Tunisian President Beji Caid Essebsi delivers a speech during the opening day of the 40th session of the United Nations (UN) Human Rights Council in Geneva on February 25, 2019.
Double suicide attacks shook Tunisia’s capital Thursday, even as
the country was plunged into uncertainty with the hospitalisation of
President Beji Caid Essebsi who was said to be “seriously ill”.
The violence revived fears for the stability of the North African state, which is seen as a rare democratic success story of the Arab Spring uprisings but has been hit by repeated Islamist attacks.
Thursday’s blasts — one on a central avenue and another against a security base — killed a police officer and wounded at least eight people including several civilians, the interior ministry said.
correspondent saw body parts strewn in the road around a police car
after the first attack, which took place on Habib Bourguiba, a central
avenue near the old city.
The interior ministry said one policeman died from his wounds after that blast, while another policeman and three civilians were wounded.
“It was a suicide attack,” interior ministry spokesman Sofiene Zaag said.
an hour later, the second attack targeted a base of the national guard,
judicial police and the anti-terror branch in the capital.
“An individual blew himself up outside the back door” of the base, wounding four security personnel, Zaag said, adding that both bombers were men.
Ambulances and emergency services vehicles quickly arrived on the scene as security forces tried to keep the curious away.
Body parts lay on the sidewalk near the police vehicle that was targeted, including the head and feet of the bomber.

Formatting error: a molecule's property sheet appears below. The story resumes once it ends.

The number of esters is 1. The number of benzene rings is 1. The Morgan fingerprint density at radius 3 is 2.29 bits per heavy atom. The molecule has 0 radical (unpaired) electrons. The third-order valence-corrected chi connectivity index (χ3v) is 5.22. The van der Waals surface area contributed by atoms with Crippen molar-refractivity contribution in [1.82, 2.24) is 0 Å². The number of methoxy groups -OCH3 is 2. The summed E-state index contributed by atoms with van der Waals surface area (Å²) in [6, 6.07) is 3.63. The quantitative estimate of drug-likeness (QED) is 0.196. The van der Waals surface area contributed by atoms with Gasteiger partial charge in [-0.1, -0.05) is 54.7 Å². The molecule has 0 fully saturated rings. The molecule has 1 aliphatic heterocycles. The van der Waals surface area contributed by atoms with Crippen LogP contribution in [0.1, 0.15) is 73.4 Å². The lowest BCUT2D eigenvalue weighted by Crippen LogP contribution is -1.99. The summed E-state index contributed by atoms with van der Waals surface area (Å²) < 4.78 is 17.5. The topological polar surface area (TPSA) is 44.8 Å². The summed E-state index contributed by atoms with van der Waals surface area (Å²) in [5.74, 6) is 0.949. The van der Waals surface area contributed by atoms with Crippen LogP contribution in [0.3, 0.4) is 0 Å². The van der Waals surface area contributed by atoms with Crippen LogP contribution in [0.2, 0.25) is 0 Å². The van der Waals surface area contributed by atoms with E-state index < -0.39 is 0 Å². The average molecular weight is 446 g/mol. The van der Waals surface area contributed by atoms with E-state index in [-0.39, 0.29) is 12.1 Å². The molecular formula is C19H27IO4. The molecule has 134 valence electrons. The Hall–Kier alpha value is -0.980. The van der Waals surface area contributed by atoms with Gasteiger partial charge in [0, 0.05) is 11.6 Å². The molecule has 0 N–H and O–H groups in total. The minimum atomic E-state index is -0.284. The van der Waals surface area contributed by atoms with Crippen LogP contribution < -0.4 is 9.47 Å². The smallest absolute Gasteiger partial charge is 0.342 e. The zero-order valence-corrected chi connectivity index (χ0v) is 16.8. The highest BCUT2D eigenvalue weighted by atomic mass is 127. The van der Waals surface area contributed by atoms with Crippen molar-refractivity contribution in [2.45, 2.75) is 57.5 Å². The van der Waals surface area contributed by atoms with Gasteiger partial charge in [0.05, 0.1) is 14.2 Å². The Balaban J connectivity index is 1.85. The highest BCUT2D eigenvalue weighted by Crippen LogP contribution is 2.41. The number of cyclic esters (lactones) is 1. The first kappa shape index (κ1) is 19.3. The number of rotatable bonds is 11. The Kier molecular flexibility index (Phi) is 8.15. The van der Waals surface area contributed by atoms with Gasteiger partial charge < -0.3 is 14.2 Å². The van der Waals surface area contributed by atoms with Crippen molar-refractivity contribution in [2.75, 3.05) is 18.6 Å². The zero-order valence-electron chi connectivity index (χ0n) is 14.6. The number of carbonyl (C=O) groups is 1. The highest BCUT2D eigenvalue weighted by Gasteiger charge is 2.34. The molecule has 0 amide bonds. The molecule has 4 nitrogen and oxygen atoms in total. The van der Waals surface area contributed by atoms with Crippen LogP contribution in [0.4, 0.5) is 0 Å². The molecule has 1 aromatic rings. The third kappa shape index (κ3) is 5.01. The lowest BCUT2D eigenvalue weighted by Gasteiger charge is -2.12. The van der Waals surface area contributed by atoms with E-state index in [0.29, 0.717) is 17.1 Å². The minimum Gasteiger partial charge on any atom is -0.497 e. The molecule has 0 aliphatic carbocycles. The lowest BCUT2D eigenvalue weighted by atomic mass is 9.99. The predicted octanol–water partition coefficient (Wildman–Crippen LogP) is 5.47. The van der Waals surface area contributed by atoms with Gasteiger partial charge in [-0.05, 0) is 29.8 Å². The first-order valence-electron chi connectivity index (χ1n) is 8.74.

Some onlookers rushed in to take pictures, while others fainted in shock or left the scene in tears.
“Get out of here! What are you filming? Go away! Go home,” officers shouted as they tried to push people behind a police cordon.
Several shops and offices closed amid the panic.
Just hours after news of the attacks broke, the presidency announced that Essebsi “was taken seriously ill and transferred to the military hospital in Tunis”.
Key adviser Firas Guefrech
described the 92-year-old leader as in “critical condition” and in a
later tweet said that Essebsi was “stable”, urging supporters to pray
for his recovery.
Prime Minister Youssef Chahed said on Facebook he had paid a visit to the ailing president.
“I would like to reassure Tunisians that the president is receiving the necessary care,” he said, warning against the dissemination of “false and confusing information”.
Essebsi, the country’s first democratically elected president, came to power in 2014, three years after the Arab Spring uprising toppled longtime dictator Zine El Abidine Ben Ali and sparked revolts in several Arab nations.
There was no immediate claim of responsibility for the attacks.
Civil protection units and police rapidly deployed to Habib Bourguiba avenue, where the interior ministry is located
“It is a cowardly terrorist operation… (to) destabilise Tunisians, the economy and democratic transition,” Chahed told reporters, noting that it happened as the tourist season was in full swing.
“These (terrorist) groups don’t belong in Tunisia and our war against them is… a question of life or